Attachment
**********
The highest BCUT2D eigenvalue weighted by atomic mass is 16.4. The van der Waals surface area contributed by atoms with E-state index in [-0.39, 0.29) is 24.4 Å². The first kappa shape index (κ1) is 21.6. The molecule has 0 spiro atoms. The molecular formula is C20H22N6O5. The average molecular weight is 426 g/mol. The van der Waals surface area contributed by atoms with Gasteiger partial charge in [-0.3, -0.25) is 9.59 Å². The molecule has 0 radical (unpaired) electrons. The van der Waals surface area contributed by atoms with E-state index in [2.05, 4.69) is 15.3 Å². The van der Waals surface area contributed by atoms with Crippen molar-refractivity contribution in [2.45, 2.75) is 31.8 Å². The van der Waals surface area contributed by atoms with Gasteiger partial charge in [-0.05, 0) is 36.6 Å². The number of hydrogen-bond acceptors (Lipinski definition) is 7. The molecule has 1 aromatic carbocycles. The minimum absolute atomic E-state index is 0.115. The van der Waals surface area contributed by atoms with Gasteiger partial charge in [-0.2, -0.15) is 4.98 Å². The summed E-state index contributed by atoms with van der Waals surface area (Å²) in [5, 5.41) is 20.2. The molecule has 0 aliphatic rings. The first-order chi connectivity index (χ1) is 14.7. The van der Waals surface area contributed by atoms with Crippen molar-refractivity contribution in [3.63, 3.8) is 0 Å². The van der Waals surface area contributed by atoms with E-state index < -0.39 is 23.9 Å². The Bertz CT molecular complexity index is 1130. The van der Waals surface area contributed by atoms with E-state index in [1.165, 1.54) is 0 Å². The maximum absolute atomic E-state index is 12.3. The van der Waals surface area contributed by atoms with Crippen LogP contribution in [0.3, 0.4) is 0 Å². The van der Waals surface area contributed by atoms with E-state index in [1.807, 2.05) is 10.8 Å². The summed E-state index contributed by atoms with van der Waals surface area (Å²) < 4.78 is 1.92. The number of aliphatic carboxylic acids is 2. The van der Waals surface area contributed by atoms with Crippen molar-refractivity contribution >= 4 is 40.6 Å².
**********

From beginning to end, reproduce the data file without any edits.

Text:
The highest BCUT2D eigenvalue weighted by atomic mass is 16.4. The van der Waals surface area contributed by atoms with E-state index in [-0.39, 0.29) is 24.4 Å². The first kappa shape index (κ1) is 21.6. The molecule has 0 spiro atoms. The molecular formula is C20H22N6O5. The average molecular weight is 426 g/mol. The van der Waals surface area contributed by atoms with Gasteiger partial charge in [-0.3, -0.25) is 9.59 Å². The molecule has 0 radical (unpaired) electrons. The van der Waals surface area contributed by atoms with E-state index in [2.05, 4.69) is 15.3 Å². The van der Waals surface area contributed by atoms with Crippen molar-refractivity contribution in [2.45, 2.75) is 31.8 Å². The van der Waals surface area contributed by atoms with Gasteiger partial charge in [-0.05, 0) is 36.6 Å². The number of hydrogen-bond acceptors (Lipinski definition) is 7. The molecule has 1 aromatic carbocycles. The minimum absolute atomic E-state index is 0.115. The van der Waals surface area contributed by atoms with Gasteiger partial charge in [-0.2, -0.15) is 4.98 Å². The summed E-state index contributed by atoms with van der Waals surface area (Å²) in [5, 5.41) is 20.2. The molecule has 0 aliphatic rings. The first-order chi connectivity index (χ1) is 14.7. The van der Waals surface area contributed by atoms with Crippen molar-refractivity contribution in [3.63, 3.8) is 0 Å². The van der Waals surface area contributed by atoms with E-state index < -0.39 is 23.9 Å². The Bertz CT molecular complexity index is 1130. The van der Waals surface area contributed by atoms with E-state index in [1.165, 1.54) is 0 Å². The maximum absolute atomic E-state index is 12.3. The van der Waals surface area contributed by atoms with Crippen LogP contribution in [0.3, 0.4) is 0 Å². The van der Waals surface area contributed by atoms with E-state index in [1.807, 2.05) is 10.8 Å². The summed E-state index contributed by atoms with van der Waals surface area (Å²) < 4.78 is 1.92. The number of aliphatic carboxylic acids is 2. The van der Waals surface area contributed by atoms with Crippen molar-refractivity contribution >= 4 is 40.6 Å².